It's not just talk, however.

Fontes held court at an early February event attended by 120 people along with Maricopa County Recorder Stephen Richer, a Republican, to debate and discuss election administration in Arizona. Why was this noteworthy? Richer had beaten Fontes for that seat in 2020, in a heated race Politico dubbed "a bitter, acrimonious election."

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A "MAKE LYING WRONG AGAIN" hat is seen among campaign signs for newly elected Arizona Secretary of State, Adrian Fontes at American Legion Post 41 on November 14, 2022 in Phoenix, Arizona. Fontes defeated Republican candidate Mark Finchem, who has claimed widespread election fraud in the state. Jon Cherry/Getty Images

Looking forward, Fontes believes the fight for fair elections must go beyond Democrats, and he proposes that Republican donors, some of whom backed him during the campaign because he promised a safer climate for business interests due to well-managed elections, will have a key role to play moving forward.

While he said that GOP donors have many options, he stressed there is "soul-searching on whether they will choose profit over country."

Republicans are usually seen as more business friendly, but "fascism is really bad for business," he argued. His message is that their bottom line is served by people who know how to run elections and happen to have massive state budgets, which leads to "job building spaces, roads, bridges, dams, and infrastructure."

For both men, fulfilling their agendas is also a game of compromise in swing states where members of both parties must work together or face gridlock.

For his part, Aguilar has a Democratic state legislature, but must contend with newly elected Republican governor Joe Lombardo, who defeated incumbent Steve Sisolak in a tight race.

Aguilar, who called Lombardo to congratulate him on his win, says he sat down with the governor for an hour and a half to talk about each other's priorities. While he acknowledged there are parts of his agenda Lombardo doesn't agree with, he said they are aligned on supporting state workers. There, he said, Lombardo is doing a "great job."

"Supporting workers is where we do agree," Aguilar said. "As the former sheriff of Clark County he understands that election workers should be able to do their work in a safe environment."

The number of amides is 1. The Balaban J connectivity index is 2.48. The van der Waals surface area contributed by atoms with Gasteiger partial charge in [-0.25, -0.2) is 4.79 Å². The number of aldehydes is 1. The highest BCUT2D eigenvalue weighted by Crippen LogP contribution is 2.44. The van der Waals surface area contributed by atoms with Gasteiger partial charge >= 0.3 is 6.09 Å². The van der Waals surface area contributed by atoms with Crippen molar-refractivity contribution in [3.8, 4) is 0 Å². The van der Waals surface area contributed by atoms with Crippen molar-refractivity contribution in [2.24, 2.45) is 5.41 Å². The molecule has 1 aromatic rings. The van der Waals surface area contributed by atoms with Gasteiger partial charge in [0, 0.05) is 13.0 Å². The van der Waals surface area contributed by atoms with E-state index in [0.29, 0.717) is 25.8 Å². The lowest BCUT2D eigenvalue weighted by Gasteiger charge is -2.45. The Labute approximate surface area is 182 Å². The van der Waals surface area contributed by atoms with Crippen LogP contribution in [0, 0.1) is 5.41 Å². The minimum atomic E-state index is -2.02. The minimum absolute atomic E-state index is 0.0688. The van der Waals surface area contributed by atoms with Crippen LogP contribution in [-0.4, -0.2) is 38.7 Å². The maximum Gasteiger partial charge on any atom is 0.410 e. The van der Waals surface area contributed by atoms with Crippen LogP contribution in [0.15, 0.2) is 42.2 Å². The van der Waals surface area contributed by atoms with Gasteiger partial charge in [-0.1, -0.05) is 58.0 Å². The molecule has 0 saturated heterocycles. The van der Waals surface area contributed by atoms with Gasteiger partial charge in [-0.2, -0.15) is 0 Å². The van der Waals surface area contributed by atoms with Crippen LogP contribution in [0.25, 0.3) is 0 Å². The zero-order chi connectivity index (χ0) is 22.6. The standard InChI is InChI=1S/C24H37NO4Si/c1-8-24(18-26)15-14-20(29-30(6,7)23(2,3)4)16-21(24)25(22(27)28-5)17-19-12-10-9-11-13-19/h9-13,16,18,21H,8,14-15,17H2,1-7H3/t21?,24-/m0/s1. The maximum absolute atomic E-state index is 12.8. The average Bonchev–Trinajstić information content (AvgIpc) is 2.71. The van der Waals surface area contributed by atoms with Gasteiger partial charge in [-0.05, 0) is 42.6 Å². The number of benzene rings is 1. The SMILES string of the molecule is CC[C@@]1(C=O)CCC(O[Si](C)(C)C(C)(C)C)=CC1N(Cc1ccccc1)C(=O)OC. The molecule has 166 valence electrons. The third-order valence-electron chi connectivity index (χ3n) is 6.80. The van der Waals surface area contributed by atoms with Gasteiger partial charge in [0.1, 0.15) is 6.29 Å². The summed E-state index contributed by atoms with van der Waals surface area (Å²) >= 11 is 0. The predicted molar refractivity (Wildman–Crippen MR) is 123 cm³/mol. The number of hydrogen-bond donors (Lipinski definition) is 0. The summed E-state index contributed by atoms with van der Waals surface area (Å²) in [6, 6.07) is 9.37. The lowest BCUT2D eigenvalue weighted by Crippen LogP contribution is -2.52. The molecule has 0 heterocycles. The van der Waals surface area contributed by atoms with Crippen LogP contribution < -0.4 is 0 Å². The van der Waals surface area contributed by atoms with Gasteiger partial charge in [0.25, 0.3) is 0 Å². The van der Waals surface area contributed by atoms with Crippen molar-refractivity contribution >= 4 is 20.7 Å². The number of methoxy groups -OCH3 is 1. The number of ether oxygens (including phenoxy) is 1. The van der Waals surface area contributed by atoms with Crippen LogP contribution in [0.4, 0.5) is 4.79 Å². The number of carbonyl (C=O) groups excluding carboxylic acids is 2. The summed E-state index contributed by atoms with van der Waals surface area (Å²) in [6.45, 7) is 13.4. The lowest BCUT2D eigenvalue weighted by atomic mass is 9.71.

Looking ahead to the 2024 election, Aguilar believes the implementation of the Voter Registration & Elections Management Solution (VREMS), a $30 million centralized database to collect and store voter information that voters can log into to see the status of their ballot, will mark success in his role.

"A voter can sign in and track their ballot like when you order a pizza on Postmates," Aguilar said of the system he'd like to see implemented by June 2024. "A voter should know where their ballot is."

Fontes added that the average citizen doesn't realize how far ahead the state has to plan to make sure elections go off without a hitch, citing the "urgency" his office is operating with now.

With a March 19 primary on tap for his state and 27 days of early voting, that means ballots will have been in the hands of voters for a couple weeks at this point next year, he said. Success a year from now relies on things like hiring and training people right now.

In these high-profile roles and with the nature of politics, there is of course the chance that Aguilar or Fontes could use their time supervising elections in key battleground states to move up to seek major positions in the future in their states, where they can still work towards election integrity.

Asked about the possibility, Fontes, who enjoys a good fight, offered something of the standard demure political answer—with a twist.

"We have a hell of a fight coming now in 2024 against the forces of anti-American denialism," he said. "I won't be making decisions about my own political future, at the earliest, until December 2024."